When you Google News ‘bike sharing’, it looks like the popularity of New York’s bike sharing program has caught the attention of many U.S. cities.
- San Fran is preparing for bike sharing
- Bike sharing debuts in Milwaukee
- Columbus’ bike-share program to launch
- San Diego City Council unanimously approved a bike sharing program
- Chicago joins growing club of bike-sharing cities
While this is all great – it makes me wonder what’s the deal with our own bike sharing program, Bixi, and its $3.9 million debt? And why are we trading toilets to help pay off this debt?
Actually, about those ‘high-tech’ public toilets, I agree let’s sell them. I was once locked in one of those automated public toilets in Australia and continue to fear high-tech toilets. Let’s just keep trusting that if we have to go to the washroom when we are in public, we can use Tim Horton’s or Starbucks…
Anyway back to Bixi… I want to believe that Bixi is a good idea. Really I do. A subscription to Bixi is $96 a year (increased by 2% in April). Or $5 for 24 hour access + a $250 security deposit. If you’re visiting Toronto, I think this is an amazing way to see the city!
But if you live in Toronto and you want to have a Bixi subscription, I would be interested to know who these people are and why they prefer that over the convenience of just buying their own bike. I mean you can get a decent used bike off Kijiji for a nice price and you don’t have to worry about taking the bike to a place where there isn’t a biking station and potentially racking up a larger fee (+$8) for every 3o minutes you’re out past 1.5 hours.
The Globe and Mail wrote an interesting piece saying that ‘part of the problem is that Bixi Toronto, in its current form, lacks the scale to be successful. With barely 1,000 bikes and 80 docking stations, it breaks the cardinal rule of bike sharing: Convenience is paramount. Montreal has more than 5,000 bikes and 400 stations. A 2011 study in the American Journal of Preventive Medicine showed that Montrealers were far more likely to use a Bixi when a docking station was located within 250 metres of their residences.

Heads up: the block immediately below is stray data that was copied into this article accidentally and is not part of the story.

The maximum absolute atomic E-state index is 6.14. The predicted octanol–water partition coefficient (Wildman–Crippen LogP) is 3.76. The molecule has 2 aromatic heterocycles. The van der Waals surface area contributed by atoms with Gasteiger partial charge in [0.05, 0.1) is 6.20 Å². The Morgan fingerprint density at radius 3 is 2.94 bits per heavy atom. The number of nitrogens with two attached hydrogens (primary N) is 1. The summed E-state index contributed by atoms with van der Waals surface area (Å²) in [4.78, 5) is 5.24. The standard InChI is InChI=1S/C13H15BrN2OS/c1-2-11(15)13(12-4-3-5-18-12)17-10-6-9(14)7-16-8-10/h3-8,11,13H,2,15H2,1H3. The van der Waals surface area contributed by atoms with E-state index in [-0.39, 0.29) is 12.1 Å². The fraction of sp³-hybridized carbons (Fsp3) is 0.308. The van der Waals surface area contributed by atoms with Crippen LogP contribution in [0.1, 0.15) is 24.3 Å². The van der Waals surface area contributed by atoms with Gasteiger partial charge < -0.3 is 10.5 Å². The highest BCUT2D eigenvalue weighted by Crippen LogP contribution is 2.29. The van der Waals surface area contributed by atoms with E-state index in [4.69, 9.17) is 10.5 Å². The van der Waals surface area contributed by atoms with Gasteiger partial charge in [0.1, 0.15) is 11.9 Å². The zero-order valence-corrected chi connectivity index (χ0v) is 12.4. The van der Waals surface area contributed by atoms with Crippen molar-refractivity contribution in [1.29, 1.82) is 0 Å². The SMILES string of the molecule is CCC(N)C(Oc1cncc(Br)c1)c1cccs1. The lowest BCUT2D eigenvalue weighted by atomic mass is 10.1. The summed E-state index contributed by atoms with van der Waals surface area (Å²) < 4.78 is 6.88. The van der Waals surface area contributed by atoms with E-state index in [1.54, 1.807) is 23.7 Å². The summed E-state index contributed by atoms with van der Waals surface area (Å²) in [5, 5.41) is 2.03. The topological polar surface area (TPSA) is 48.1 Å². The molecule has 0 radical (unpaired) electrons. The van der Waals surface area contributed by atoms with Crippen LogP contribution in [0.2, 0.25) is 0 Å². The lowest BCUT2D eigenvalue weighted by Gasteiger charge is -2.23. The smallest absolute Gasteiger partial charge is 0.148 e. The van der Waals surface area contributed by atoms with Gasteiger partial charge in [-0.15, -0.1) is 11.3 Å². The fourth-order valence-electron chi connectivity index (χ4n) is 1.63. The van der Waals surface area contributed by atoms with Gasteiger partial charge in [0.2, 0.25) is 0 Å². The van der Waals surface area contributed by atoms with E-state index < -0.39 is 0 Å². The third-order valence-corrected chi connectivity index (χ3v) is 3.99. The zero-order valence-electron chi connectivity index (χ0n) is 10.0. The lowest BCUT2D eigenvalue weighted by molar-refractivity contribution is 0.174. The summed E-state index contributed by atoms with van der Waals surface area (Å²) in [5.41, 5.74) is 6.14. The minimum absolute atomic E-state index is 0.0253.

Bike sharing has worked best as a “last mile” connection to public transit, which should make it particularly appealing in Toronto, where downtown condo dwellers in Liberty Village, Corktown or along the Lakeshore remain a good distance from subway lines. That’s why location of docking stations and rush-hour availability are critical to program success.’
The article ends saying it would be a shame for Toronto to bail out of Bixi before it really has a chance to get rolling.
And I agree. Let’s ensure convenience to make this work. I guess we can really start to pay attention to what other cities are doing and learn from them so we can make sure Toronto continues to do the bike sharing thing properly – and not just so we can look sort of progressive.